After a more than two-month drought of 200 mph-plus speed and roaring V8s due to the coronavirus pandemic, motor racing hungry fans were treated to a NASCAR race with a difference on May 17 at Darlington Raceway in South Carolina, from the comfort of their homes.
In an event dubbed “The Real Heroes 400” honoring healthcare workers, driver Kevin Harvick won the race in a spectator-free racetrack to capture his 50th career win.
Meanwhile, in Formula One, the coronavirus-hit season will finally get underway with the Austrian Grand Prix on July 5 at the Red Bull Ring in Spielberg. After a dramatic 11th-hour cancellation of the season opening race in Australia, two days before drivers were due to compete on the Albert Park track in Melbourne on March 15, all subsequent races up until the Austrian Grand Prix had been either canceled or postponed.
In fact, to try to make up for lost races, the Red Bull Ring will host two events over two conse
Austrian health minister Rudolf Anschober commented that both races had been approved after the Formula One organizers put forward a comprehensive, professional security plan to prevent the spread of the virus. “In addition to strict hygiene measures, the plan also provides for regular tests and health checks for the teams and all other employees,” Anschober mentioned.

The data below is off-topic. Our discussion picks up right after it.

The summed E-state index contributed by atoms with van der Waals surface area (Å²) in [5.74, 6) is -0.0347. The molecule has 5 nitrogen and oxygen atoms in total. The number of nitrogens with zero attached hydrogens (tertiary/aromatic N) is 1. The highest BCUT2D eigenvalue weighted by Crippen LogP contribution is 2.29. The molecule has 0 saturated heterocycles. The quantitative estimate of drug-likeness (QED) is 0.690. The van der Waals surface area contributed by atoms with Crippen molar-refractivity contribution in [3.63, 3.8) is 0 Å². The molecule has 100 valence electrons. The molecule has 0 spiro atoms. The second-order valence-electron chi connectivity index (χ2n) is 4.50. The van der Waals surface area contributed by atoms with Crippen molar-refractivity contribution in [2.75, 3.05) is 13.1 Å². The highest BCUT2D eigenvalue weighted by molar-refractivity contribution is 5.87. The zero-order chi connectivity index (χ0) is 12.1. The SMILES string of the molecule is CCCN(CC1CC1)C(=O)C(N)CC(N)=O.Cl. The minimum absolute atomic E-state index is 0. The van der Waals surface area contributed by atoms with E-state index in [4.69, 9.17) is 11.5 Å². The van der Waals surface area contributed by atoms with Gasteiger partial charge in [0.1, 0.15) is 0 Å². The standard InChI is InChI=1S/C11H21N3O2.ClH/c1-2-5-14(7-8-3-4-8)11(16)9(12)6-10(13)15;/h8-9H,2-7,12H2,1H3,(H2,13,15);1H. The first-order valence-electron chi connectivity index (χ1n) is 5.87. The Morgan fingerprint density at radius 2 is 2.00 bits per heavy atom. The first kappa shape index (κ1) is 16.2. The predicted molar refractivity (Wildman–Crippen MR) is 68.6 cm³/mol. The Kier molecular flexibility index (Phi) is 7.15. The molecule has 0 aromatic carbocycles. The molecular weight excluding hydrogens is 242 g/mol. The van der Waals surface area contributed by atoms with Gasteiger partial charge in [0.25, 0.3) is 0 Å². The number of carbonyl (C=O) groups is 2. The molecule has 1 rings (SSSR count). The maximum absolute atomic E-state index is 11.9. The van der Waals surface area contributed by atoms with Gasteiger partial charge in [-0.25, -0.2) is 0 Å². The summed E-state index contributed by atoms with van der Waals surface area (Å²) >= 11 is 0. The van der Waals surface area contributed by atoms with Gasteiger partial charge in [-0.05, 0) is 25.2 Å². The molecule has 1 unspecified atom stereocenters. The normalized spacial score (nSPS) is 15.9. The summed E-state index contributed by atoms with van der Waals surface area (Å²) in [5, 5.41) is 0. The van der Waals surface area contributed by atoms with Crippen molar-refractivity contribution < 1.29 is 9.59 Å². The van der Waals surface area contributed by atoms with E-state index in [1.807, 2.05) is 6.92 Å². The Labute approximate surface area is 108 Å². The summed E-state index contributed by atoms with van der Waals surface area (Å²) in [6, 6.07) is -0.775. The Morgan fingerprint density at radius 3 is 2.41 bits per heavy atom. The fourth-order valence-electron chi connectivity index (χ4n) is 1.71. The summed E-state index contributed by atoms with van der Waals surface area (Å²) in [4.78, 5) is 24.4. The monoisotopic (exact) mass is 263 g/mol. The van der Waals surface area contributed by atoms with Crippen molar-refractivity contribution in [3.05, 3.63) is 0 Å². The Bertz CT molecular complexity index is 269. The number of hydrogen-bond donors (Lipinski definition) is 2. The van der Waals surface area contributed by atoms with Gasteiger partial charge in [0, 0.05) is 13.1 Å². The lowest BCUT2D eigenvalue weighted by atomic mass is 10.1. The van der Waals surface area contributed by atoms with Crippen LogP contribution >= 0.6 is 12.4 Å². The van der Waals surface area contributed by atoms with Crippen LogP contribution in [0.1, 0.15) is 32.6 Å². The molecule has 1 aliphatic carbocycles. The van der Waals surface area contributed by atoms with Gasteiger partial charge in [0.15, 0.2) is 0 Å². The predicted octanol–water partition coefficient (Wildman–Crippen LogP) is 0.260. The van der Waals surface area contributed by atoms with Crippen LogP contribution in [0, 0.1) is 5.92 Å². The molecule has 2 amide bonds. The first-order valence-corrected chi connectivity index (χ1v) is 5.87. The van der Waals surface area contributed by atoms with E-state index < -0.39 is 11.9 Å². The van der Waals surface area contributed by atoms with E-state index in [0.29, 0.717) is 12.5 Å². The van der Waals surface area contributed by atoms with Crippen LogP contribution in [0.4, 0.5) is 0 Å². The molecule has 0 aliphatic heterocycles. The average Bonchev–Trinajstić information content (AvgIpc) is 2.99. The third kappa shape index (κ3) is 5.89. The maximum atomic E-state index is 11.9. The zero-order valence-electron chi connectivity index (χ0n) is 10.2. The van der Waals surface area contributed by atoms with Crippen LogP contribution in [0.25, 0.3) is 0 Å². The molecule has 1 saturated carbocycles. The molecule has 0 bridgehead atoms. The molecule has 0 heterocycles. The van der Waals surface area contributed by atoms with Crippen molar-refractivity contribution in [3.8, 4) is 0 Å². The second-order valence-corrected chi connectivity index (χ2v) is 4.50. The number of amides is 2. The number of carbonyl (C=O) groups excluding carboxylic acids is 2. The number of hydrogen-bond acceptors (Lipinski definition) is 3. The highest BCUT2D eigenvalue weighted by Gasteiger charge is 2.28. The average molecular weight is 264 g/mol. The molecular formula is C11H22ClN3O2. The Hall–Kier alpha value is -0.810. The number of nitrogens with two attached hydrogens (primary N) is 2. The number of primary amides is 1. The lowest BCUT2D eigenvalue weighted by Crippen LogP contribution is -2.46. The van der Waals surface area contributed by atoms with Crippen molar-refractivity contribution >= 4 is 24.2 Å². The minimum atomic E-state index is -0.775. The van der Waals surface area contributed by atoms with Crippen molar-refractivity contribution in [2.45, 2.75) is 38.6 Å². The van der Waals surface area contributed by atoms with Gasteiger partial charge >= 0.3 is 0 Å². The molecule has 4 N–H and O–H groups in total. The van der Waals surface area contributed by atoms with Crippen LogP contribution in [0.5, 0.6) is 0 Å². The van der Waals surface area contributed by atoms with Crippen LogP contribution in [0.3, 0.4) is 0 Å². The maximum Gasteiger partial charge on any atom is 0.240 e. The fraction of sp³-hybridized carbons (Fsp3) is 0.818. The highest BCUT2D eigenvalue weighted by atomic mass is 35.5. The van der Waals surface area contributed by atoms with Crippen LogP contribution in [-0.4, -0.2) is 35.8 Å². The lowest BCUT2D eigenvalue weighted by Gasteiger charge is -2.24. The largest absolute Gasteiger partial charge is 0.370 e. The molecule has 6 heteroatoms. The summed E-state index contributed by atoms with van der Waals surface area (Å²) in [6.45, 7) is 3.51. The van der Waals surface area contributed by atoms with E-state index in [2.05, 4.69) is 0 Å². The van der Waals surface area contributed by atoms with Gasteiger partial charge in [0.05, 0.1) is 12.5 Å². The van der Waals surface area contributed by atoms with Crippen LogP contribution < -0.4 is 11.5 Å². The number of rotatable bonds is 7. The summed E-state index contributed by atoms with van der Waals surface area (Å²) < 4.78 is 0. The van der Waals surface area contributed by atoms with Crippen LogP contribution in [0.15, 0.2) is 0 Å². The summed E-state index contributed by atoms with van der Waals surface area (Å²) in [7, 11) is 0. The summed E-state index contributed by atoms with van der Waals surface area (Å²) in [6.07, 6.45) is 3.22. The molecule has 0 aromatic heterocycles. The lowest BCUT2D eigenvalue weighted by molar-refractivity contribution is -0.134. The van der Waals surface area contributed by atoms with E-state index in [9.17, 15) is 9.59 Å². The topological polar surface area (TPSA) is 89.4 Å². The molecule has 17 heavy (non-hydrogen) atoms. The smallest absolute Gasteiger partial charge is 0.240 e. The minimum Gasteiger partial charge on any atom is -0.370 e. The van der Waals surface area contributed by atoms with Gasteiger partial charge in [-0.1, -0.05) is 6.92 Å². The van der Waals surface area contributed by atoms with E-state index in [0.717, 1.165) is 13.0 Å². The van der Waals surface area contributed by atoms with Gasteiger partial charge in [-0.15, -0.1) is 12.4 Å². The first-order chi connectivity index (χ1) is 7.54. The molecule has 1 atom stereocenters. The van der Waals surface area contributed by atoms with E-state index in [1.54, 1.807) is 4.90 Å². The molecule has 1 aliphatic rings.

The Red Bull Ring’s relatively remote location and local airport has made it the ideal venue for F1 in the current circumstances, while rates of infection and a death toll of less than 700 in Austria have been relatively smaller than other European countries.
What will be interesting to see for F1 race fans, apart from the empty grandstands, is how the various teams will proactively honor the frontline healthcare workers. NASCAR took the lead in South Carolina earlier this month when the names of healthcare workers currently battling the coronavirus pandemic replaced driver’s names above their driver-side windows.
Given the fact that, with over 38,000 deaths, the U.K. has the highest number of coronavirus-related fatalities in Europe, and the fact that the U.K. just happens to be the home to the majority of F1 teams—including McLaren, Mercedes, Red Bull and Williams—we can expect to see a heightened level of virus awareness and appreciation for frontline workers from those teams